I know Christianity is a bit more special than that to you and your circle of friends whatnot. This is fine. As far as I can tell I dont think that you are a bad person. The bible is just philosophy, with some historical links. There are any number of better books on how to be a better person. I see exactly what you mean. That's where we seem to be at this time and this place. People who understand religious language and get the right ideas are being silent because they don't want to show that they belong to "that crowd".

In a better world, the situation will be different. A lot of mistakenness will have to be shown to be mistakenness. Christianity is just a label. A label that trys to say to everyone else 'I am a good person. You can trust me'. It's a label. It means nothing. We dont need it. People know this now, which is usually why they declare atheism. Yes, that is a serious philosophical point, I just mangled the words in that one.

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To me it's mostly about straightening out the kirkliche neo-cons, really. And you, know I'm being serious about all this. I've studied the lot. Much of what they are doing is just patting the fundamentalist elements in the back. I think it is very true, that if you insist on a thought that is based on ignorance, you will end up with a notion that is at heart already broken. It only takes a little while to fish out the notion from the person who has it, and then another little while to show that it is in fact based on ignorance.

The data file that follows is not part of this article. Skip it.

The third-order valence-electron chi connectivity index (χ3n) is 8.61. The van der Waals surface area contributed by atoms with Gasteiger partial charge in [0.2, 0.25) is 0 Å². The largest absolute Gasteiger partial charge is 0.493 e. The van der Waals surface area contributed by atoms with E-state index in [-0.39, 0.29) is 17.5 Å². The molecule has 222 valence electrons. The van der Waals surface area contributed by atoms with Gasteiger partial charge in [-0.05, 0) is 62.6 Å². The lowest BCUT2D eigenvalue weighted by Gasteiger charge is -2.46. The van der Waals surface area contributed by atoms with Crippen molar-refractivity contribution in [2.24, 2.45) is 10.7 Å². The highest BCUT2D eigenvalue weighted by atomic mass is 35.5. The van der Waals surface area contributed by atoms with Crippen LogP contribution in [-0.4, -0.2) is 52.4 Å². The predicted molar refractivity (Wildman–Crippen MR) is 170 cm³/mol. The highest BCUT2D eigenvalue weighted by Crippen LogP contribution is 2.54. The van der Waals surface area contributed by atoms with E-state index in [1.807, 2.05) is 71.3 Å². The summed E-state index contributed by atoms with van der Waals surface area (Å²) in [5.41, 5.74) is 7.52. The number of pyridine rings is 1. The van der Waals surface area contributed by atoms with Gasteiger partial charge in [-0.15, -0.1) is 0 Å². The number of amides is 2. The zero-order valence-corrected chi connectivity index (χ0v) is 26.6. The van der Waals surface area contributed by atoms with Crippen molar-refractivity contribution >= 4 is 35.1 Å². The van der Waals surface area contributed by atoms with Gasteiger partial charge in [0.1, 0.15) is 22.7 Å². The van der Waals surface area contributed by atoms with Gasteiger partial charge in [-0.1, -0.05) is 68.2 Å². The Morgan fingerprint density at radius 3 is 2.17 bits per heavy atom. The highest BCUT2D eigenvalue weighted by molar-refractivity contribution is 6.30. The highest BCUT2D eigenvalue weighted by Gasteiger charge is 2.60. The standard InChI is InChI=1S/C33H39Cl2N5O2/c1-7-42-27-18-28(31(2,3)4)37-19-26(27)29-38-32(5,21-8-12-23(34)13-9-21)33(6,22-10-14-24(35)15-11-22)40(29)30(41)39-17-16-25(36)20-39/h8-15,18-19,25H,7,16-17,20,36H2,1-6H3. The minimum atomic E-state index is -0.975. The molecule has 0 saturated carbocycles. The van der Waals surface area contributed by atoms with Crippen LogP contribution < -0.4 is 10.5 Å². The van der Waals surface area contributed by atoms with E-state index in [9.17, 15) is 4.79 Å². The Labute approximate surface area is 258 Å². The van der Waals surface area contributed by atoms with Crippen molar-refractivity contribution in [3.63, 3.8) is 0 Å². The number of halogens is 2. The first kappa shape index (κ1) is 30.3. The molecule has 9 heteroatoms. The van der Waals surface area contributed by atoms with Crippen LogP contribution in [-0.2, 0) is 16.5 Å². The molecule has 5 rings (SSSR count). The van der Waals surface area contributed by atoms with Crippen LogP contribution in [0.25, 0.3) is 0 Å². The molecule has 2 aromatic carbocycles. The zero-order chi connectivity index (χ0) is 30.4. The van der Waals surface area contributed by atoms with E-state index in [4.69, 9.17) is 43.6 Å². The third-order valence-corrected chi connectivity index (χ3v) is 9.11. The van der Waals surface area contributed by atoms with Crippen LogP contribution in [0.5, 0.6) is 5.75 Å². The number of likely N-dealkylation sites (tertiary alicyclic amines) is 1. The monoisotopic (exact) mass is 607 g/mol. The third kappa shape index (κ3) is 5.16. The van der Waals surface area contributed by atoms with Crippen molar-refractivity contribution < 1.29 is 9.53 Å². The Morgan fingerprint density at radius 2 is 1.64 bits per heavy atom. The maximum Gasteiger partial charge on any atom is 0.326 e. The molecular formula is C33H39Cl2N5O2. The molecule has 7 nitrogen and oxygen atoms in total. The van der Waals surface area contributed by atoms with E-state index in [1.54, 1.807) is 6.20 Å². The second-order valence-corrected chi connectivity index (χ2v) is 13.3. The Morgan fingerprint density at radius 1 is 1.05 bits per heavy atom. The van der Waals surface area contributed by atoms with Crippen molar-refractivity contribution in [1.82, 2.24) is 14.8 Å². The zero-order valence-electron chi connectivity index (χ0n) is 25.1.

After this, it disappears at once if the person stops insisting on it.

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And two or three of the 'preachers' thought they'd do a further service and bring a pound or so of weed out bush with them when conducting services. To flog off at around X5 the usual ammount as to the closest built up area which in itself was expensive. Ignorance that has been insisted on is just an illusion, that really disappears in a blink of an eye.

However, among the young bunch, those circle-dances are just absolutely brilliant in a lot of ways. Are all those 'bouncy' Christian sinalongs really necessary? I fell personally embaressed just being witness to such. A local problem around here is that the protestant Churches are really not interesting enough to be anything more than a joke in the eyes of the people who in fact get the right ideas. This has led to the situation, where a minor lot of kirkliche neo-cons have been successful in convincing some people, that the very good ideas of modern protestantism have been dying out.